# How do you analyze a company's cash conversion cycle?

, in category: Stocks and Equities , a year ago

How do you analyze a company's cash conversion cycle?

, a year ago

﻿@gabriel.kutch ﻿

To analyze a company's cash conversion cycle (CCC), follow these steps:

1. Understand the CCC concept: The cash conversion cycle measures the average number of days it takes for a company to convert its investments in inventory into cash flow from sales. It consists of three components - Days Inventory Outstanding (DIO), Days Sales Outstanding (DSO), and Days Payable Outstanding (DPO).
2. Calculate the individual components: Calculate DIO by dividing the average inventory value by the cost of goods sold per day. Calculate DSO by dividing the average accounts receivable by the average sales per day. Calculate DPO by dividing the average accounts payable by the average cost of goods sold per day.
3. Determine the cash conversion cycle: Subtract DPO from the sum of DIO and DSO. The resulting figure represents the duration in days it takes for a company to convert its investment in inventory into cash from sales.
4. Compare the CCC to industry standards: Industry standards vary between sectors, so it is essential to compare a company's CCC to its competitors or industry benchmarks. A shorter CCC indicates that the company is efficient at converting inventory into cash and managing its receivables and payables better than its peers.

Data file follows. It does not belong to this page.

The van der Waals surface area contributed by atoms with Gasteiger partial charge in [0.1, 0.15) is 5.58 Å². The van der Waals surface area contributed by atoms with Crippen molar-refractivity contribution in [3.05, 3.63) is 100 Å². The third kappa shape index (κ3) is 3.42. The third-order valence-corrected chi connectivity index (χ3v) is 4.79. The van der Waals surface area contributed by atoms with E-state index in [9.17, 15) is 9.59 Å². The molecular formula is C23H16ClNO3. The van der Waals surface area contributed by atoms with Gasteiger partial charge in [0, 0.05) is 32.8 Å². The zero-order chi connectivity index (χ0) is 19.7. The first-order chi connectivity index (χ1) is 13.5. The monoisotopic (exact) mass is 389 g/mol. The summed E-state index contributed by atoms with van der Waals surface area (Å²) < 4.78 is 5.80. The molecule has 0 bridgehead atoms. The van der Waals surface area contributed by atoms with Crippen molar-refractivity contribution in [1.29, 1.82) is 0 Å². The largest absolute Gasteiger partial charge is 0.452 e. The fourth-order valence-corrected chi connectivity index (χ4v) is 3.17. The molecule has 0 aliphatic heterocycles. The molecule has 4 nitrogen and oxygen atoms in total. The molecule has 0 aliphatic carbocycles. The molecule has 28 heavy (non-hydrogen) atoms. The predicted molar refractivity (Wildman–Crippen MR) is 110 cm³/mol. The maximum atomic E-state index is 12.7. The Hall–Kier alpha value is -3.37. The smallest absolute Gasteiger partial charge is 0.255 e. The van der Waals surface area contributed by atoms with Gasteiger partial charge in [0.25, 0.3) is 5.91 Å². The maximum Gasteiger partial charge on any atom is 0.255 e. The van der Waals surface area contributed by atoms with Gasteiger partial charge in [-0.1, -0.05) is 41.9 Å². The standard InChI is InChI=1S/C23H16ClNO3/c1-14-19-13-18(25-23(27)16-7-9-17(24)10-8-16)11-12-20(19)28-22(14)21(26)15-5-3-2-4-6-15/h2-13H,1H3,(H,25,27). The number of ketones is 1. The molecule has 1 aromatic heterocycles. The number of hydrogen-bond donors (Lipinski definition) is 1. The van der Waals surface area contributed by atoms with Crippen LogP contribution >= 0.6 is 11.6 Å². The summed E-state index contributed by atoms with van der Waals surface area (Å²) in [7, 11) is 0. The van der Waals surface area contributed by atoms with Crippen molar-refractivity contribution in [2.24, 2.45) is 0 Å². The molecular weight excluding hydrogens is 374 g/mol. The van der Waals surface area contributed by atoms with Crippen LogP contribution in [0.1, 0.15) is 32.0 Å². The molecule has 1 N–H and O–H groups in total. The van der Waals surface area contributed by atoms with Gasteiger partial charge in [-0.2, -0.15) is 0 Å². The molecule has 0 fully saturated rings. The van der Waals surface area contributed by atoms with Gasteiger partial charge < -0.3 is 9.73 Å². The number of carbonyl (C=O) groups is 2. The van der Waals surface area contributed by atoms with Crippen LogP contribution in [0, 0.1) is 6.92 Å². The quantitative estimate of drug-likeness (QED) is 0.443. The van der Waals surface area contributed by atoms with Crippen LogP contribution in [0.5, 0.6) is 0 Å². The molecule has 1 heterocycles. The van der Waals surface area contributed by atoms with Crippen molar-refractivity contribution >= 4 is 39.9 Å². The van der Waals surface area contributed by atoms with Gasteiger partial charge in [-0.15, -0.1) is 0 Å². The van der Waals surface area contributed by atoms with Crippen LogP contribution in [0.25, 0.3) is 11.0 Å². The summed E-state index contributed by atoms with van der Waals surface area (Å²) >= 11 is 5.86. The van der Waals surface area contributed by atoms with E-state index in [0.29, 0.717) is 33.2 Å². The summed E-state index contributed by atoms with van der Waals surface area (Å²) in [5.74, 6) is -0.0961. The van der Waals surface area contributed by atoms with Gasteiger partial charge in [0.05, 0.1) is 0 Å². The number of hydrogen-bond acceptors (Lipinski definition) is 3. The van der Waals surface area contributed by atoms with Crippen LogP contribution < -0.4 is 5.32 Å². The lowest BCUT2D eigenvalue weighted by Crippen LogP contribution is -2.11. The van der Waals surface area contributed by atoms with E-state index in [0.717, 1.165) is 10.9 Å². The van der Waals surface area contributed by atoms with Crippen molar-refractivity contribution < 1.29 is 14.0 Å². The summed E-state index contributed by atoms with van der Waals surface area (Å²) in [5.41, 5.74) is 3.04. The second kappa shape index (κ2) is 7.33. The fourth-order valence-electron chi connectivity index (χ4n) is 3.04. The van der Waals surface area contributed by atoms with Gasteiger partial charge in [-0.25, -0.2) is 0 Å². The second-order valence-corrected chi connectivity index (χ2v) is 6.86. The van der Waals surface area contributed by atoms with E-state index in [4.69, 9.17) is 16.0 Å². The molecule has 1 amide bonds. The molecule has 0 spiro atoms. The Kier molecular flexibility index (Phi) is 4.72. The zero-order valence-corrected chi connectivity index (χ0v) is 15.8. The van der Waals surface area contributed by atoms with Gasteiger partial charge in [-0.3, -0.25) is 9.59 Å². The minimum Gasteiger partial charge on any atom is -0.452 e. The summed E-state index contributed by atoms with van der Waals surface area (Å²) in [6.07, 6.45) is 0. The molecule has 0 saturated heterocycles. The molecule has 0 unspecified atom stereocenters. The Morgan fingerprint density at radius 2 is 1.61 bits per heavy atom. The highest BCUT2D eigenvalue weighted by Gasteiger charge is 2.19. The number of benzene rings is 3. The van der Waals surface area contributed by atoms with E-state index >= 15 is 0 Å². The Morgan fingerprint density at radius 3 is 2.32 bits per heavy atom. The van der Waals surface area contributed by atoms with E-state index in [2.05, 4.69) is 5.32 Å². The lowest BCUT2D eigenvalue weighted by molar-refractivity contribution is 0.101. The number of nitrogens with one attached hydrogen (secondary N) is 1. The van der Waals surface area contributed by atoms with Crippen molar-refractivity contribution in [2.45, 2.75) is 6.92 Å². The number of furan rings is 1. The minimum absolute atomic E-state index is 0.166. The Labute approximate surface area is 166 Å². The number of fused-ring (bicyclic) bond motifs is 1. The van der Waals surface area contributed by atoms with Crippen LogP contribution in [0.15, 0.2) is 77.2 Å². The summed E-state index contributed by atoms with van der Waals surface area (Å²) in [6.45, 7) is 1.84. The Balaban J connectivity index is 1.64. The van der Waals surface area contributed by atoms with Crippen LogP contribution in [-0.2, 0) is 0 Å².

5. Analyze trends and changes: Monitor the CCC over time to identify trends and changes. A decreasing CCC might suggest improvements in operations and liquidity management, while an increasing CCC may indicate working capital problems or inefficiencies.
6. Consider the company's business model: Different business models can affect the CCC. For example, companies that hold significant levels of inventory or that offer relaxed credit terms might have longer CCCs. Evaluate the CCC in the context of the company's unique characteristics and industry norms.
7. Assess cash flow implications: A shorter CCC generally means the company has a faster cash-to-cash cycle, resulting in improved cash flow. However, a very low CCC might indicate aggressive sales practices, overstocking, or unfavorable payment terms with suppliers, which can lead to working capital and liquidity issues. Evaluate how the CCC impacts the company's overall cash flow and financial health.

Remember that the CCC is just one metric to assess a company's efficiency and liquidity. Combine it with other financial ratios and metrics to gain a comprehensive understanding of the company's financial performance.